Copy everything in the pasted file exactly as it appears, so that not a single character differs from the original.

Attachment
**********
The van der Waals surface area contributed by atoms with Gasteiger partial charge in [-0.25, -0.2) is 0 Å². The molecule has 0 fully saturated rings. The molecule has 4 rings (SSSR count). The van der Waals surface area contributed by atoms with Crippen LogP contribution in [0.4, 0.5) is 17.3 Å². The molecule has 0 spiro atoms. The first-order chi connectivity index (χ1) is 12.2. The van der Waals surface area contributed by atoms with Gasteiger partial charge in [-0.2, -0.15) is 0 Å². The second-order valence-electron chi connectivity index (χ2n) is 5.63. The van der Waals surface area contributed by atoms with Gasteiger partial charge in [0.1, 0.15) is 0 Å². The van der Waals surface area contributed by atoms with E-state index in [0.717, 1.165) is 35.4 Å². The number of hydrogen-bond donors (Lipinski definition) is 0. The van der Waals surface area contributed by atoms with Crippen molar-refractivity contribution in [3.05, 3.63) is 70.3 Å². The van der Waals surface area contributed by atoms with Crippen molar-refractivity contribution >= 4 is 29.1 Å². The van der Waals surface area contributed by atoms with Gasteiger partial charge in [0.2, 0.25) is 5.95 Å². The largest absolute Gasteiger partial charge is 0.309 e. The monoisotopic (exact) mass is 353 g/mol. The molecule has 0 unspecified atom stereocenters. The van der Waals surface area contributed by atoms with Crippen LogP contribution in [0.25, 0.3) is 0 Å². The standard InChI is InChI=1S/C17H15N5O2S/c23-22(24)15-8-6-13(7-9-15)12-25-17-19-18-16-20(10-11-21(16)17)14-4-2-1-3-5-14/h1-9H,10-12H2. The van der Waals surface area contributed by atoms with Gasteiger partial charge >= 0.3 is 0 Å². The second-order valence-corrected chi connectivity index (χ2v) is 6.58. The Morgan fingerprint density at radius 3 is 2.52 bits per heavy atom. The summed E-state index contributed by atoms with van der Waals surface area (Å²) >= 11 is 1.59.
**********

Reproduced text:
The van der Waals surface area contributed by atoms with Gasteiger partial charge in [-0.25, -0.2) is 0 Å². The molecule has 0 fully saturated rings. The molecule has 4 rings (SSSR count). The van der Waals surface area contributed by atoms with Crippen LogP contribution in [0.4, 0.5) is 17.3 Å². The molecule has 0 spiro atoms. The first-order chi connectivity index (χ1) is 12.2. The van der Waals surface area contributed by atoms with Gasteiger partial charge in [-0.2, -0.15) is 0 Å². The second-order valence-electron chi connectivity index (χ2n) is 5.63. The van der Waals surface area contributed by atoms with Gasteiger partial charge in [0.1, 0.15) is 0 Å². The van der Waals surface area contributed by atoms with E-state index in [0.717, 1.165) is 35.4 Å². The number of hydrogen-bond donors (Lipinski definition) is 0. The van der Waals surface area contributed by atoms with Crippen molar-refractivity contribution in [3.05, 3.63) is 70.3 Å². The van der Waals surface area contributed by atoms with Crippen molar-refractivity contribution >= 4 is 29.1 Å². The van der Waals surface area contributed by atoms with Gasteiger partial charge in [0.2, 0.25) is 5.95 Å². The largest absolute Gasteiger partial charge is 0.309 e. The monoisotopic (exact) mass is 353 g/mol. The molecule has 0 unspecified atom stereocenters. The van der Waals surface area contributed by atoms with Crippen LogP contribution in [0.25, 0.3) is 0 Å². The standard InChI is InChI=1S/C17H15N5O2S/c23-22(24)15-8-6-13(7-9-15)12-25-17-19-18-16-20(10-11-21(16)17)14-4-2-1-3-5-14/h1-9H,10-12H2. The van der Waals surface area contributed by atoms with Gasteiger partial charge >= 0.3 is 0 Å². The second-order valence-corrected chi connectivity index (χ2v) is 6.58. The Morgan fingerprint density at radius 3 is 2.52 bits per heavy atom. The summed E-state index contributed by atoms with van der Waals surface area (Å²) >= 11 is 1.59.